(Map No. 35. B, C. 4), and which on a still vaster scale extend along the Besh-toghrak valley, that eastern arm of the ancient Lop sea (Map Nos. 32. D. 4 ; 35. A, B. 4).
I have already indicated above the striking similarity between the route passing up the Etsingol from the heart of Mongolia and that ancient Chinese highway which once led through the Lop desert past Lou-lan and the Kuruk-darya into the Tarim basin. Once the traveller had left the terminal river-courses facilitating the use of both routes, the ground to be crossed by him was, indeed, very different in essential physical features. On the ancient Lou-lan route the terrible waterless waste of the salt-encrusted Lop sea-bed lay beyond, and with that the difficulties presented by the route which leads north of the Gashun-nôr across the gravel plateaus and southernmost hill ranges of the Altai, barren as these are, can bear no comparison. But apart from this difference in the conditions prevailing farther on, everything that met my eyes in this Etsin-gol delta after a succession of low-water seasons seemed as if meant to bring before me the appearance that the delta of the dying Kuruk-daryâ. around ancient Lou-lan may have presented to those who made their way through it before its final abandonment.
There were the river branches still ' in being ', left dry for almost all the year but yet carrying enough water below the surface to maintain fine groves of Toghraks and luxuriant scrub along their banks. But where beds had received no water for a series of years, as had happened with the Ovang-gol (Map No. 44. c. 4), tamarisks were growing only on cones, and many of the wild poplars were dying. Wide stretches of ground separating the several beds retained only thin scrub, no longer fit for grazing by sheep or herds of cattle. Much of the ground near the terminal lakes was still covered with reeds ; but sad complaints were heard in the scattered camps of the reduction of the pasture here owing to the inadequate floods of the last few years, and of the danger of the same fate overtaking the grazing in the riverine jungle belts.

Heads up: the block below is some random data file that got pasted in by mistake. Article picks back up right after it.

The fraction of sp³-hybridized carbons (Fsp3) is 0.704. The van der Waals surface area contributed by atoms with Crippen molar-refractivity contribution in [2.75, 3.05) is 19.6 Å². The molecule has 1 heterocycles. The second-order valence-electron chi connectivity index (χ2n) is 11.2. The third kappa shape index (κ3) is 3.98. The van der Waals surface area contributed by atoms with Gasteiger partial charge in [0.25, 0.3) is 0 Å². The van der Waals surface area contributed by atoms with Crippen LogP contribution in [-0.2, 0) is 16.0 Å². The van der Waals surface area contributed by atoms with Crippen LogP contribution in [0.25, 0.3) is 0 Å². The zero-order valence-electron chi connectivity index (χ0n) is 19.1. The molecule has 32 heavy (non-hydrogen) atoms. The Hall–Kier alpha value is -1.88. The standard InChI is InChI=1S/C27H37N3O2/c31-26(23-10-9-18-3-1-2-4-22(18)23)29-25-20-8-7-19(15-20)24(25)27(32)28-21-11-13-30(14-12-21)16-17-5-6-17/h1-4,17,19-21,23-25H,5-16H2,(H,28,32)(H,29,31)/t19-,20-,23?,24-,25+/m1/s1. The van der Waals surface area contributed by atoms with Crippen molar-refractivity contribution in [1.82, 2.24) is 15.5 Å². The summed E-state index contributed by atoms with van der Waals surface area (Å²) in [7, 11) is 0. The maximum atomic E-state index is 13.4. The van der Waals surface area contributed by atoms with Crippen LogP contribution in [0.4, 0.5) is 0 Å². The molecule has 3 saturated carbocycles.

It seemed as if ' desiccation ' were casting its shadow ahead upon this ground, and as if the Mongols occupying it were beginning to be conscious of it. Yet the present population of about two hundred Torgut families who permanently use the grazing grounds on the Etsin-gol is thin enough, considering the total extent of the area. The restriction of the available grazing ; the civilizing influence exercised by Chinese traffic passing along the route to carry food-stuffs to the. Mongol tribes northward ; the necessity of resorting to wells and in the matter of worship to permanent timber-built shrines,—all these influences had manifestly affected their ways of life. We were therefore in presence of conditions here such as probably prevailed among the indigenous population of Lou-lan, originally all hunters and herdsmen, during the centuries which elapsed between the first opening of the trade route through that region and its final abandonment. It seemed an impressive illustration of the fact that similar geographical conditions may bring about similar changes in physical and human surroundings in periods of history widely separated.